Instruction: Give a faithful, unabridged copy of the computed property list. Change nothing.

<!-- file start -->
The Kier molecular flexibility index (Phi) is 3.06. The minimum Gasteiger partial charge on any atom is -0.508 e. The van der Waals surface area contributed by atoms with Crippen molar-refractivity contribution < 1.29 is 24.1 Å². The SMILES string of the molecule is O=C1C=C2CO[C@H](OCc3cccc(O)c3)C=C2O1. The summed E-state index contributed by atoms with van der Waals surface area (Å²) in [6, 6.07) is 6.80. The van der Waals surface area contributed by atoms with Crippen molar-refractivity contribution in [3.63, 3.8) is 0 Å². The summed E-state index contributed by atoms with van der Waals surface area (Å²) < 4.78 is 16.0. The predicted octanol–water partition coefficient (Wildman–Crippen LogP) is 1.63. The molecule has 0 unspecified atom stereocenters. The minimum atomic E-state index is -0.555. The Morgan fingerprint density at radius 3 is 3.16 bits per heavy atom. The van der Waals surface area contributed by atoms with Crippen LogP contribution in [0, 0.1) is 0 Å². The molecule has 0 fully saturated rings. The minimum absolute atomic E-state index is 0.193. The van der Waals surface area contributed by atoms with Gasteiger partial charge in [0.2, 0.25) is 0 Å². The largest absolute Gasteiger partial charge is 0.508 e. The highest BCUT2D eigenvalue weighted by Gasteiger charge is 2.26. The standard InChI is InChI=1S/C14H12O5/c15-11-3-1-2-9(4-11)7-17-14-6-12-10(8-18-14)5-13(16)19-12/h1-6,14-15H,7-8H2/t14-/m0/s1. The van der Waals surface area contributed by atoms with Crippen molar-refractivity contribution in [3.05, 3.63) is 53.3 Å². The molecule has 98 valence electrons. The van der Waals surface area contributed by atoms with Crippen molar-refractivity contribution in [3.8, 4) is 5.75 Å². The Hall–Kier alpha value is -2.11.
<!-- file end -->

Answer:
The Kier molecular flexibility index (Phi) is 3.06. The minimum Gasteiger partial charge on any atom is -0.508 e. The van der Waals surface area contributed by atoms with Crippen molar-refractivity contribution < 1.29 is 24.1 Å². The SMILES string of the molecule is O=C1C=C2CO[C@H](OCc3cccc(O)c3)C=C2O1. The summed E-state index contributed by atoms with van der Waals surface area (Å²) in [6, 6.07) is 6.80. The van der Waals surface area contributed by atoms with Crippen molar-refractivity contribution in [3.63, 3.8) is 0 Å². The summed E-state index contributed by atoms with van der Waals surface area (Å²) < 4.78 is 16.0. The predicted octanol–water partition coefficient (Wildman–Crippen LogP) is 1.63. The molecule has 0 unspecified atom stereocenters. The minimum atomic E-state index is -0.555. The Morgan fingerprint density at radius 3 is 3.16 bits per heavy atom. The van der Waals surface area contributed by atoms with Crippen LogP contribution in [0, 0.1) is 0 Å². The molecule has 0 fully saturated rings. The minimum absolute atomic E-state index is 0.193. The van der Waals surface area contributed by atoms with Gasteiger partial charge in [0.2, 0.25) is 0 Å². The largest absolute Gasteiger partial charge is 0.508 e. The highest BCUT2D eigenvalue weighted by Gasteiger charge is 2.26. The standard InChI is InChI=1S/C14H12O5/c15-11-3-1-2-9(4-11)7-17-14-6-12-10(8-18-14)5-13(16)19-12/h1-6,14-15H,7-8H2/t14-/m0/s1. The van der Waals surface area contributed by atoms with Crippen molar-refractivity contribution in [3.05, 3.63) is 53.3 Å². The molecule has 98 valence electrons. The van der Waals surface area contributed by atoms with Crippen molar-refractivity contribution in [3.8, 4) is 5.75 Å². The Hall–Kier alpha value is -2.11.